By Carlos Alberto Montaner
American foreign policy is upside down. It has a zoological identity problem. No one knows if the president is a sheep or a wolf, a dove or a hawk. Apart from his scuffles with the DOJ and his collision with judges, Donald Trump has already had three advisers to the National Security Council, and with the latter, John Bolton, the situation ended very badly.
He has an ongoing quarrel with the communist Chinese, but for the wrong reasons. Not because of human rights violations or mistreatment of Hong Kong or Taiwanese people, but because they sell very cheap products and services and buy American debt notes. Since Trump has not read Milton Friedman, he doesn’t understand the infinite advantages of having an industrial and commercial giant like China at the economic service of his country.
Sometimes he seems to listen to the advice of Marco Rubio, especially on Venezuelan and Cuban issues, in which the Florida senator is a true expert, and other times he is under the isolationist influence of Senator Rand Paul, a convinced pacifist persuaded that the United States has no special moral responsibilities. (Something held by the neocons overcome with Reagan idealism, or the Democrats still under the example of Roosevelt, Truman and Kennedy.)
Dick Morris, a political strategist very close to Trump and now very far from the Clintons, sustains an electoral hypothesis to explain that ambiguous position and John Bolton’s exit from the White House environment. Trump, Morris supposes, tries to overcome the American society’s consistent level of rejection.
Month after month Trump is usually closer to an approval rate of 40% rather than 50%, according to the more credible surveys. Trump is looking for an easy success by posing with Taliban and Ayatollahs in photos that convey the image of a serene person trying to get out of the Middle Eastern mess.
It could be. Trump emerged as a media phenomenon and should be prone to those arguments. Whoever uses Twitter incessantly must also believe in the virtues of Instagram. Trump was never accused of having a principled position or of following values to the death, as Kant proposed. Trump bragged about grabbing the ladies by the crotch, and next he broke with Mr. Jeffrey Epstein when it was no longer a convenient relationship. (Epstein was the libertine financier who recently committed suicide in a not-so-maximum security prison).
However, if Donald Trump wishes to win the November 2020 elections with a great foreign policy victory, Mr. John Bolton paved the way for him. On Wednesday, September 11, while Bolton was politically beheaded, the activation of the Inter-American Reciprocal Assistance Treaty (TIAR) against Nicolás Maduro’s Venezuela was approved within the OAS. The motion was supported by a majority led by Colombia, Brazil and the United States.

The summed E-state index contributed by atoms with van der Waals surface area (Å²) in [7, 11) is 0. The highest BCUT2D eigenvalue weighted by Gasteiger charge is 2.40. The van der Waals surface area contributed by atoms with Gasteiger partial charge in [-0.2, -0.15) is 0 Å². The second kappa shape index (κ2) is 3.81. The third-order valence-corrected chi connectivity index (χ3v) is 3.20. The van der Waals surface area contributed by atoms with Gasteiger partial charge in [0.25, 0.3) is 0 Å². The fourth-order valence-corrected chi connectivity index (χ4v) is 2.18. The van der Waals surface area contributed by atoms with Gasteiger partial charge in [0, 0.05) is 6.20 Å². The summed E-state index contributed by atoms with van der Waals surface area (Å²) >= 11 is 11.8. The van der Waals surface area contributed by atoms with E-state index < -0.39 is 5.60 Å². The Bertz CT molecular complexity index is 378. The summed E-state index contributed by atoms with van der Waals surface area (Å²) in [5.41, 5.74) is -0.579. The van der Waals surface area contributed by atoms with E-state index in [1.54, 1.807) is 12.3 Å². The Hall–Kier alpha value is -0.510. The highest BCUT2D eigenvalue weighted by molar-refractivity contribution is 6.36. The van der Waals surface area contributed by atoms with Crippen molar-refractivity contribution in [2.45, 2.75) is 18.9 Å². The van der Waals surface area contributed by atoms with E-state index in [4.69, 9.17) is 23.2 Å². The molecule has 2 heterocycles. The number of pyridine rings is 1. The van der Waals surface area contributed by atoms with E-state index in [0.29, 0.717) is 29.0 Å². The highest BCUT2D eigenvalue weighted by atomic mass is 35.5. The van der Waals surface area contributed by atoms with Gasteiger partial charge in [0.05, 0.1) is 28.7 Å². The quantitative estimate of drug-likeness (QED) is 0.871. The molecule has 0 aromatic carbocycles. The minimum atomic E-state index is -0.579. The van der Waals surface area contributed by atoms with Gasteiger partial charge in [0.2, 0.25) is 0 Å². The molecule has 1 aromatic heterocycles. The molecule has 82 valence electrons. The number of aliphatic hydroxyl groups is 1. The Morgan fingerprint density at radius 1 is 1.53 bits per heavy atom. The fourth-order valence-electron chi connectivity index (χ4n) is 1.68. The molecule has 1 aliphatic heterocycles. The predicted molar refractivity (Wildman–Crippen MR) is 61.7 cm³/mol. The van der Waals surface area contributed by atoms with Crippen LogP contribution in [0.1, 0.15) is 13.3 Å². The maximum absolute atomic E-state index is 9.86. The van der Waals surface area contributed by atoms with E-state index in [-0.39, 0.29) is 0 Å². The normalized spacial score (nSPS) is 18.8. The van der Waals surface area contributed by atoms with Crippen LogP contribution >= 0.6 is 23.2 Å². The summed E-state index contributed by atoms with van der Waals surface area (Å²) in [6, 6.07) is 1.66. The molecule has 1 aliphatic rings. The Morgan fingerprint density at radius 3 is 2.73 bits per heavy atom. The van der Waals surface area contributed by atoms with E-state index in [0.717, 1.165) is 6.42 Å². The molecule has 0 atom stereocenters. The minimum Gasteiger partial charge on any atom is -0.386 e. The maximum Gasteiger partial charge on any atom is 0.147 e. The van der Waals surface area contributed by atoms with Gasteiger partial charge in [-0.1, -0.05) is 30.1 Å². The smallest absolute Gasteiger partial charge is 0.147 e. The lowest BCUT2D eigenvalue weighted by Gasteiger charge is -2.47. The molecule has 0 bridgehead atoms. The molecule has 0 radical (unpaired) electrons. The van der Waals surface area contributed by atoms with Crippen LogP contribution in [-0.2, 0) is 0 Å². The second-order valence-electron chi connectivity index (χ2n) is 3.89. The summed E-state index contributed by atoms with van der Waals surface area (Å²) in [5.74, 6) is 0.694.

We must get rid of those narcoterrorists to protect the United States from drug trafficking and the Islamist networks run by the abominable fanatic Tareck El Aissami, vice president of Venezuela appointed by Nicolás Maduro. And it can be solved without the need to land troops in that wasps’ net. Those troops, along with the Venezuelan Democrats, would be from Brazil, Colombia and other Latin American countries that have signed the TIAR. All the Americans would have to do is to sweep the Venezuelan military apparatus with a devastating air strike.
Electoral mathematics is very clear and works like a syllogism. Without the Florida vote it is very difficult to win the 2020 general elections. Without the Hispanic vote it is very difficult to win Florida. And without a liberated Venezuela it is very difficult to win the Hispanic vote. Ergo, Donald Trump already knows what he must do to win the general election. Carlos Alberto Montaner is a journalist and writer. Born in 1943 in Cuba and exiled, Montaner is known for his more than 25 books and thousands of articles. PODER magazine estimates that more than six million readers have access to his weekly columns throughout Latin America. He is also a political analyst for CNN en Espanol. In 2012, Foreign Policy magazine named Montaner as one of the fifty most influential intellectuals in the Ibero-American world. His latest novel is A Time for Scoundrels. His latest essay is "The President: A Handbook for Voters and the Elected." His latest book is a review of Las raíces torcidas de América Latina (The Twisted Roots of Latin America), published by Planeta and available in Amazon, in printed or digital version.